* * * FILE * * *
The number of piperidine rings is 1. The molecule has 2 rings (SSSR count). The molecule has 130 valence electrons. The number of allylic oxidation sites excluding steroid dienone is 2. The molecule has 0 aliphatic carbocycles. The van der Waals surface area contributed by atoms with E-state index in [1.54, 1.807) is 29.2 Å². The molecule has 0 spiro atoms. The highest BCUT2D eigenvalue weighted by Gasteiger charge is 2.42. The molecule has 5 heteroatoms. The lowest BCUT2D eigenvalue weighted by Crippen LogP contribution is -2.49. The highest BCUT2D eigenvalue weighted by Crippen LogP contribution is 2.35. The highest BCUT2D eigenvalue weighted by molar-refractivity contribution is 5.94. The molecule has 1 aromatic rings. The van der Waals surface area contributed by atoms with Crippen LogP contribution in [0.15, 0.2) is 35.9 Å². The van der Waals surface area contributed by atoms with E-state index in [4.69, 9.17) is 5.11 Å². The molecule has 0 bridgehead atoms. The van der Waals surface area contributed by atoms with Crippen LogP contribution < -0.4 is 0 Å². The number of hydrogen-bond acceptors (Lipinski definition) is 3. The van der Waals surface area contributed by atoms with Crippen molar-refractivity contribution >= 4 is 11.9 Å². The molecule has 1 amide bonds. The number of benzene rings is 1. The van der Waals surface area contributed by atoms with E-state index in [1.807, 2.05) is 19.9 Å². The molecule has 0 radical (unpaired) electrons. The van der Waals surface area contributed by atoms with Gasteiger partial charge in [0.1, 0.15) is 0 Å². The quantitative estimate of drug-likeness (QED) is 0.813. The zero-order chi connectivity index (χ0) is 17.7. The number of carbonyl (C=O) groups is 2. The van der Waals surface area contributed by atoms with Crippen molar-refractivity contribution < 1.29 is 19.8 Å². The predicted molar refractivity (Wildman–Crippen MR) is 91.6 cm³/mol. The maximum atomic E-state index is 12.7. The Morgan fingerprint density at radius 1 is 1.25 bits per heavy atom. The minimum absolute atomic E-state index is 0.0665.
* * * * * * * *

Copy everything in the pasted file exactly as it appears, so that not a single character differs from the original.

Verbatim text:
The number of piperidine rings is 1. The molecule has 2 rings (SSSR count). The molecule has 130 valence electrons. The number of allylic oxidation sites excluding steroid dienone is 2. The molecule has 0 aliphatic carbocycles. The van der Waals surface area contributed by atoms with E-state index in [1.54, 1.807) is 29.2 Å². The molecule has 0 spiro atoms. The highest BCUT2D eigenvalue weighted by Gasteiger charge is 2.42. The molecule has 5 heteroatoms. The lowest BCUT2D eigenvalue weighted by Crippen LogP contribution is -2.49. The highest BCUT2D eigenvalue weighted by Crippen LogP contribution is 2.35. The highest BCUT2D eigenvalue weighted by molar-refractivity contribution is 5.94. The molecule has 1 aromatic rings. The van der Waals surface area contributed by atoms with Crippen LogP contribution in [0.15, 0.2) is 35.9 Å². The van der Waals surface area contributed by atoms with E-state index in [4.69, 9.17) is 5.11 Å². The molecule has 0 bridgehead atoms. The van der Waals surface area contributed by atoms with Crippen LogP contribution < -0.4 is 0 Å². The number of hydrogen-bond acceptors (Lipinski definition) is 3. The van der Waals surface area contributed by atoms with Crippen molar-refractivity contribution >= 4 is 11.9 Å². The molecule has 1 amide bonds. The number of benzene rings is 1. The van der Waals surface area contributed by atoms with E-state index in [1.807, 2.05) is 19.9 Å². The molecule has 0 radical (unpaired) electrons. The van der Waals surface area contributed by atoms with Gasteiger partial charge in [0.1, 0.15) is 0 Å². The quantitative estimate of drug-likeness (QED) is 0.813. The zero-order chi connectivity index (χ0) is 17.7. The number of carbonyl (C=O) groups is 2. The van der Waals surface area contributed by atoms with Crippen molar-refractivity contribution < 1.29 is 19.8 Å². The predicted molar refractivity (Wildman–Crippen MR) is 91.6 cm³/mol. The maximum atomic E-state index is 12.7. The Morgan fingerprint density at radius 1 is 1.25 bits per heavy atom. The minimum absolute atomic E-state index is 0.0665.